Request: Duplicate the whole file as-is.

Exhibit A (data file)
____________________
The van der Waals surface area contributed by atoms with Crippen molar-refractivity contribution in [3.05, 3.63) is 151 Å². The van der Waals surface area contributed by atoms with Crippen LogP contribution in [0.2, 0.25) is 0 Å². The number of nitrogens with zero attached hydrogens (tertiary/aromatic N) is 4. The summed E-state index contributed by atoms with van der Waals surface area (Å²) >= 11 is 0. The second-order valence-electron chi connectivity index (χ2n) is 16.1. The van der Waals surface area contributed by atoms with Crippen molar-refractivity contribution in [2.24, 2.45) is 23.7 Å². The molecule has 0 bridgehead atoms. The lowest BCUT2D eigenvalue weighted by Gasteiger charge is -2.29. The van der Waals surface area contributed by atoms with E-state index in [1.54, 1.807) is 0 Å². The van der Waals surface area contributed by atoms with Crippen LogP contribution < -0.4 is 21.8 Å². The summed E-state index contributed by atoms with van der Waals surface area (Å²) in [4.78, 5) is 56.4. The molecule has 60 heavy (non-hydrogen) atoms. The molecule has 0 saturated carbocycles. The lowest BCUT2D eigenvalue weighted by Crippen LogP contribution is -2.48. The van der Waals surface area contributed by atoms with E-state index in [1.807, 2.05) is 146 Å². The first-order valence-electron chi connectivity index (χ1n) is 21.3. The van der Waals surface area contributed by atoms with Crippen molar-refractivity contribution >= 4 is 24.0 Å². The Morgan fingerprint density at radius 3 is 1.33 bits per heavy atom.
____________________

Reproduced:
The van der Waals surface area contributed by atoms with Crippen molar-refractivity contribution in [3.05, 3.63) is 151 Å². The van der Waals surface area contributed by atoms with Crippen LogP contribution in [0.2, 0.25) is 0 Å². The number of nitrogens with zero attached hydrogens (tertiary/aromatic N) is 4. The summed E-state index contributed by atoms with van der Waals surface area (Å²) >= 11 is 0. The second-order valence-electron chi connectivity index (χ2n) is 16.1. The van der Waals surface area contributed by atoms with Crippen molar-refractivity contribution in [2.24, 2.45) is 23.7 Å². The molecule has 0 bridgehead atoms. The lowest BCUT2D eigenvalue weighted by Gasteiger charge is -2.29. The van der Waals surface area contributed by atoms with E-state index in [1.54, 1.807) is 0 Å². The van der Waals surface area contributed by atoms with Crippen LogP contribution < -0.4 is 21.8 Å². The summed E-state index contributed by atoms with van der Waals surface area (Å²) in [4.78, 5) is 56.4. The molecule has 60 heavy (non-hydrogen) atoms. The molecule has 0 saturated carbocycles. The lowest BCUT2D eigenvalue weighted by Crippen LogP contribution is -2.48. The van der Waals surface area contributed by atoms with E-state index in [1.807, 2.05) is 146 Å². The first-order valence-electron chi connectivity index (χ1n) is 21.3. The van der Waals surface area contributed by atoms with Crippen molar-refractivity contribution >= 4 is 24.0 Å². The Morgan fingerprint density at radius 3 is 1.33 bits per heavy atom.